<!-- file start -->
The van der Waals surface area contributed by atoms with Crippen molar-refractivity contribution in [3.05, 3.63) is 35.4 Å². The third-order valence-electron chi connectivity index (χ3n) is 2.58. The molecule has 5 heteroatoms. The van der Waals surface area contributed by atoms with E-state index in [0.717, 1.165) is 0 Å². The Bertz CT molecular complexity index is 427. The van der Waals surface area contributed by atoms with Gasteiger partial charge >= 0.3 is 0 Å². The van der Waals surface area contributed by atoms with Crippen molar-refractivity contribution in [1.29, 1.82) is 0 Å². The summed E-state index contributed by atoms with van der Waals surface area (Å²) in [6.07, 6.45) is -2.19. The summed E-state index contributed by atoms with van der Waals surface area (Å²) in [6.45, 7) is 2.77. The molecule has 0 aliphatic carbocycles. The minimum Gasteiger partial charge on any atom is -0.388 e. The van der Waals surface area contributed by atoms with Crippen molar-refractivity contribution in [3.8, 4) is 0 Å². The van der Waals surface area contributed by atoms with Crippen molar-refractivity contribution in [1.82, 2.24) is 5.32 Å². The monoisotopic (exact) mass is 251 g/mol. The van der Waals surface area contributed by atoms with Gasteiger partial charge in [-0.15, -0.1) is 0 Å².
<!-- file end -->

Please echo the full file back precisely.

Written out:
The van der Waals surface area contributed by atoms with Crippen molar-refractivity contribution in [3.05, 3.63) is 35.4 Å². The third-order valence-electron chi connectivity index (χ3n) is 2.58. The molecule has 5 heteroatoms. The van der Waals surface area contributed by atoms with E-state index in [0.717, 1.165) is 0 Å². The Bertz CT molecular complexity index is 427. The van der Waals surface area contributed by atoms with Gasteiger partial charge >= 0.3 is 0 Å². The van der Waals surface area contributed by atoms with Crippen molar-refractivity contribution in [1.29, 1.82) is 0 Å². The summed E-state index contributed by atoms with van der Waals surface area (Å²) in [6.07, 6.45) is -2.19. The summed E-state index contributed by atoms with van der Waals surface area (Å²) in [6.45, 7) is 2.77. The molecule has 0 aliphatic carbocycles. The minimum Gasteiger partial charge on any atom is -0.388 e. The van der Waals surface area contributed by atoms with Crippen molar-refractivity contribution in [3.8, 4) is 0 Å². The van der Waals surface area contributed by atoms with Crippen molar-refractivity contribution in [1.82, 2.24) is 5.32 Å². The monoisotopic (exact) mass is 251 g/mol. The van der Waals surface area contributed by atoms with Gasteiger partial charge in [-0.15, -0.1) is 0 Å².